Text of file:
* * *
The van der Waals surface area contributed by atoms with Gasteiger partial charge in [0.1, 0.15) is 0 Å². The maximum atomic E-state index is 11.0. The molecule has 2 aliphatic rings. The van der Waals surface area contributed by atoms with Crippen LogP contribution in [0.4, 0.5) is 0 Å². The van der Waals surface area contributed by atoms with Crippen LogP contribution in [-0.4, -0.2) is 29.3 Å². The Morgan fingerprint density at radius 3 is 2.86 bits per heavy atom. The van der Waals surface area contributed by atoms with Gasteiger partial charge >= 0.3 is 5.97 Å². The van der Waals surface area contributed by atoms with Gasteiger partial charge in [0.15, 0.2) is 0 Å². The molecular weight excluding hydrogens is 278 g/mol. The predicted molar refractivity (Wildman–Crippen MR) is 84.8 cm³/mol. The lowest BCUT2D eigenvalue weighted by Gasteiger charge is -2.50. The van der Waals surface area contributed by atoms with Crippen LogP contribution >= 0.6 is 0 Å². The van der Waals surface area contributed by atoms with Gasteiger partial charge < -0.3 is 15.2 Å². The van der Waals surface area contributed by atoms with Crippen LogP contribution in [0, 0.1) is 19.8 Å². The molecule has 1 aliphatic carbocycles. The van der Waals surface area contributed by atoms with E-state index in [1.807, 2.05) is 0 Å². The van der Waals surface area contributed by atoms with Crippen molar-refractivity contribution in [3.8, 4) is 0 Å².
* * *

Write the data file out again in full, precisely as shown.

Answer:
The van der Waals surface area contributed by atoms with Gasteiger partial charge in [0.1, 0.15) is 0 Å². The maximum atomic E-state index is 11.0. The molecule has 2 aliphatic rings. The van der Waals surface area contributed by atoms with Crippen LogP contribution in [0.4, 0.5) is 0 Å². The van der Waals surface area contributed by atoms with Crippen LogP contribution in [-0.4, -0.2) is 29.3 Å². The Morgan fingerprint density at radius 3 is 2.86 bits per heavy atom. The van der Waals surface area contributed by atoms with Gasteiger partial charge >= 0.3 is 5.97 Å². The van der Waals surface area contributed by atoms with Gasteiger partial charge in [0.15, 0.2) is 0 Å². The molecular weight excluding hydrogens is 278 g/mol. The predicted molar refractivity (Wildman–Crippen MR) is 84.8 cm³/mol. The lowest BCUT2D eigenvalue weighted by Gasteiger charge is -2.50. The van der Waals surface area contributed by atoms with Crippen LogP contribution >= 0.6 is 0 Å². The van der Waals surface area contributed by atoms with Gasteiger partial charge < -0.3 is 15.2 Å². The van der Waals surface area contributed by atoms with Crippen LogP contribution in [0, 0.1) is 19.8 Å². The molecule has 1 aliphatic carbocycles. The van der Waals surface area contributed by atoms with E-state index in [1.807, 2.05) is 0 Å². The van der Waals surface area contributed by atoms with Crippen molar-refractivity contribution in [3.8, 4) is 0 Å².